Finding Linearity in Nature
Quick – think of something in nature that is linear. Made of lines. Rectilinear. Not man-made. That you can see, not measure with instruments or mathematics. Where do you see lines in nature? Turns out it must be very rare. I can think of some natural phenomena that comes close.
Striped animals kind of have lines:
Cobwebs have saggy lines…
Crystals! Crystals have straight edges. Those magical, sweet crystals.
What about Snowflakes?
JOKE. But look at this real snowflake taken with a microscope
What about TIME? Time is linear right?…. and you can kind of see it...or at least experience it.
Well according to Einstein and his General Theory of Relativity and Space Time - no, time is not linear and can be observed differently by observers accelerating in different directions and rates. Time, Light, Space, are pulled by gravity.
Gravity can actually probably explain pretty well why we do not find lines in nature. Curves and arches and bending are a giving in to the radial force. Geometric objects have single points of pivots and torque around those pivots. Straight objects do not bend, and with enough force they break. Broken organisms tend not to be very competitive in the natural selection marketplace.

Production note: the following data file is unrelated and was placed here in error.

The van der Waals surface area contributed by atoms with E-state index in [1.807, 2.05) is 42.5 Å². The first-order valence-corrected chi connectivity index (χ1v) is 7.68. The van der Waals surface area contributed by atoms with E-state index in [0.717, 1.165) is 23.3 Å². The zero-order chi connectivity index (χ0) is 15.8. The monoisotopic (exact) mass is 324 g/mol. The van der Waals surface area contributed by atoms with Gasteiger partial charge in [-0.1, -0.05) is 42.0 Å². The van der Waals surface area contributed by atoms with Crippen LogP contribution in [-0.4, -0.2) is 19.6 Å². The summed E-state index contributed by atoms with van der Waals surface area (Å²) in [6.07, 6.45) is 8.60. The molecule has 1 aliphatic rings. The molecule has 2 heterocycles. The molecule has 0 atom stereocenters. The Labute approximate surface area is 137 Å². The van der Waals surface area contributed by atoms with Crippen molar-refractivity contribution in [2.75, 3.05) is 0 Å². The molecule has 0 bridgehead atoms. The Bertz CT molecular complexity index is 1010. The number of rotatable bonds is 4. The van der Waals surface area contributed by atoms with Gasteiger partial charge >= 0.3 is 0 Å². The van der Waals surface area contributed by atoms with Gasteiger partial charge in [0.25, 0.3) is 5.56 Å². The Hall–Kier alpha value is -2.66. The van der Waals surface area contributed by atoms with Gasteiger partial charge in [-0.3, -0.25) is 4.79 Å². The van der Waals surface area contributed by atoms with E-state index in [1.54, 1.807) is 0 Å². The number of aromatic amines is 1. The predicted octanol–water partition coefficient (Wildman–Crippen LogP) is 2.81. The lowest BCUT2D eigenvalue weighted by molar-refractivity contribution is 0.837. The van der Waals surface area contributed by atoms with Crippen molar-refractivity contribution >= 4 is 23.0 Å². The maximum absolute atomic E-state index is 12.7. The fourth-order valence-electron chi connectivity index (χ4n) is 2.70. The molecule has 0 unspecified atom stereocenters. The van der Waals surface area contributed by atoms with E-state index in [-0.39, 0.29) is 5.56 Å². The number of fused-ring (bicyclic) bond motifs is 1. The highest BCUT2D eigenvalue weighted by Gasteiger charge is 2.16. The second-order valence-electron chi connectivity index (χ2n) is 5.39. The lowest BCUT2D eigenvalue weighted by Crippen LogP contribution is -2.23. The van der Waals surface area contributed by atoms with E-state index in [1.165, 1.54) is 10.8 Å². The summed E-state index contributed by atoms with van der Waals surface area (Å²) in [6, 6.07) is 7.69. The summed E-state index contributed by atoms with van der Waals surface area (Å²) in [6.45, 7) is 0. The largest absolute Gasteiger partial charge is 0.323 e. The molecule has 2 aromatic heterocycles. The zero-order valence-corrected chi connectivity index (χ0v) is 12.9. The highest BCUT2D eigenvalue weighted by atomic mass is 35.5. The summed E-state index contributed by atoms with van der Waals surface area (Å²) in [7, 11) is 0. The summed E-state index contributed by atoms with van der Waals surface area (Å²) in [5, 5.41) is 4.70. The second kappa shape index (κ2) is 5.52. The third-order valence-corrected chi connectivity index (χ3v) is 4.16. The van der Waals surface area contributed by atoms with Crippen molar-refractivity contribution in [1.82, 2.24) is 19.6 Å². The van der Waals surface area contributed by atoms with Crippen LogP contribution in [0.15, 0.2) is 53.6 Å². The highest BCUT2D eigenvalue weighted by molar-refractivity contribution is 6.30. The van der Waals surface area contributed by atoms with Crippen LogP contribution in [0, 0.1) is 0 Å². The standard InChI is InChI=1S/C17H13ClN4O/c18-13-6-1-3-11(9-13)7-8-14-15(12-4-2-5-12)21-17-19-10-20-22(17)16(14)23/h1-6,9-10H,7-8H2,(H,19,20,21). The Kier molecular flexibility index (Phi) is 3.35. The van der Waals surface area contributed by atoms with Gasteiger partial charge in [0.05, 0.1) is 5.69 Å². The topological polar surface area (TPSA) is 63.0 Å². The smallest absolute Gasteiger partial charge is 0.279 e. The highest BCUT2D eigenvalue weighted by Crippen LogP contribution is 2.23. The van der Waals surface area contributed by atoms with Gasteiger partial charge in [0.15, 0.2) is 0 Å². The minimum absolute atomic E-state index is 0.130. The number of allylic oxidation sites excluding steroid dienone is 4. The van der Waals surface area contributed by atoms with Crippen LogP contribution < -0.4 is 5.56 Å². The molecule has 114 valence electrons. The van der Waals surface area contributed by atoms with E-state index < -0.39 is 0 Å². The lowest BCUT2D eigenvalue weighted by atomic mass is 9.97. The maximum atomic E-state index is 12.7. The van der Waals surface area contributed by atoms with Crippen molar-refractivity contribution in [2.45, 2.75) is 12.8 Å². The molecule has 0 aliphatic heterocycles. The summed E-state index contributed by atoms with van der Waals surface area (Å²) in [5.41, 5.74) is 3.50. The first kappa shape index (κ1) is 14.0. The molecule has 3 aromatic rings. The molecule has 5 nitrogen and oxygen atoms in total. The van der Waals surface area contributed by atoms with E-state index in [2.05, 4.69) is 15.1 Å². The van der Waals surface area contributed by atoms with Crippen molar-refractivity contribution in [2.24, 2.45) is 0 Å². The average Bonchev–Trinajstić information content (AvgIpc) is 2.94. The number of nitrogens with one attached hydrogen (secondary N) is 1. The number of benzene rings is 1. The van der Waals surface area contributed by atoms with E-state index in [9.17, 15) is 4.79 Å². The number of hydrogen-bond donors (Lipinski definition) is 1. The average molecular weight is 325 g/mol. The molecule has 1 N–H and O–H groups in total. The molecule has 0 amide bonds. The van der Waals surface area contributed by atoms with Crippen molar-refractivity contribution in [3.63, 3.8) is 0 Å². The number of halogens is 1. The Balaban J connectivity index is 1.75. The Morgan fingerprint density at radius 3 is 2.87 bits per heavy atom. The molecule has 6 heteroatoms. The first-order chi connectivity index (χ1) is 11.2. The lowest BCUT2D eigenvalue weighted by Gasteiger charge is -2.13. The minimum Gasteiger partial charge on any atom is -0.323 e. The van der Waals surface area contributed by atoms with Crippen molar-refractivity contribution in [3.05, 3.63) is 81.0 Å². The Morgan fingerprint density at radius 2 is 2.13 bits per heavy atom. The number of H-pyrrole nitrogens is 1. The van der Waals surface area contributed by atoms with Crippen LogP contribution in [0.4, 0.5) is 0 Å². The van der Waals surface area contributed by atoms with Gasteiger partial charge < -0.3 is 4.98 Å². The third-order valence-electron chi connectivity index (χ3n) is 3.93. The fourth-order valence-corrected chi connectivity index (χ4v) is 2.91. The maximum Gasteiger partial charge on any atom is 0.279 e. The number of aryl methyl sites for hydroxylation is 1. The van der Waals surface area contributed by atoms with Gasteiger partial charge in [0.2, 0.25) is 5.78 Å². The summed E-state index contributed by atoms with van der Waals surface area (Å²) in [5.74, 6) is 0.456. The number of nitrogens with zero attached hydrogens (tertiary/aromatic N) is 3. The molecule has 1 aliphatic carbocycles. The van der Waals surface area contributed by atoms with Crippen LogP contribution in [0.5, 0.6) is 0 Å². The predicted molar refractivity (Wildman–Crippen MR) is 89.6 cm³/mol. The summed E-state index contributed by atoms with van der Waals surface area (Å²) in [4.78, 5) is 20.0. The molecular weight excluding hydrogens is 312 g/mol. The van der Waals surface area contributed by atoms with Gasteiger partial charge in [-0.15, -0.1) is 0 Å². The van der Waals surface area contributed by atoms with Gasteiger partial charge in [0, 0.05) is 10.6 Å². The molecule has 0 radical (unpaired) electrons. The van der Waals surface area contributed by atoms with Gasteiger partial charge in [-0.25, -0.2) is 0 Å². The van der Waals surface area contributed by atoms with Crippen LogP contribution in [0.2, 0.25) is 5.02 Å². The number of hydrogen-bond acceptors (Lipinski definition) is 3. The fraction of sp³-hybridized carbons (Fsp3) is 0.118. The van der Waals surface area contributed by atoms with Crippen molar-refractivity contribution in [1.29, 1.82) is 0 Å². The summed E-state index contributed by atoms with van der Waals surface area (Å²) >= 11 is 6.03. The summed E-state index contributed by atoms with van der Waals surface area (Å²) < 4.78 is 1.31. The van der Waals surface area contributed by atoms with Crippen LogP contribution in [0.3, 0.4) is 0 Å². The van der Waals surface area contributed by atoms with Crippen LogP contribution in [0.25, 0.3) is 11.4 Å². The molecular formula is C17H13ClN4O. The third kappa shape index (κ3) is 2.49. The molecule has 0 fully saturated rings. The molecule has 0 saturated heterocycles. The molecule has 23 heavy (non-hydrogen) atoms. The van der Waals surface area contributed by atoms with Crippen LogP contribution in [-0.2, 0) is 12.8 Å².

Also from a conservation/natural selection standpoint, a sphere is the most efficient surface-area to volume shape (most volume with least surface area needed, see ). A cube-ish chicken egg, for example, would be extremely inefficient. And, well, the universe prefers efficiency. And basically every natural law affects things radially (source not found...)
So how did we humans get off on making everything so straight and rigid? Somehow, somewhere, we became fascinated with geometry. Going back to cave paintings for a second - this strange grid on the murals at Lascaux may be one of the oldest documented conceptions of linearity and geometric form.
Now jump ahead 30,000 years and take a look at the most populous city in the world.
I'm sure there are many good reasons for our linear-ization of architecture and manmade objects. Production efficiency, manufacturing etc. makes more economic sense with uniform geometric parts, rather than fitting together a bunch of organic, misshapen, unique ones. Maybe as an extension of the birth of mathematics, we came to view geometry as perfection. As a sort of conquering of nature.
Alas, I really don't find much beauty in geometric perfection. There is already so much perfection to be found in the organic idiosyncrasies of the natural world. And its perfection is strongly ironic - the natural world simply would not be what it is without the accumulation of mutations, mis-copies, and my favorite - mistakes.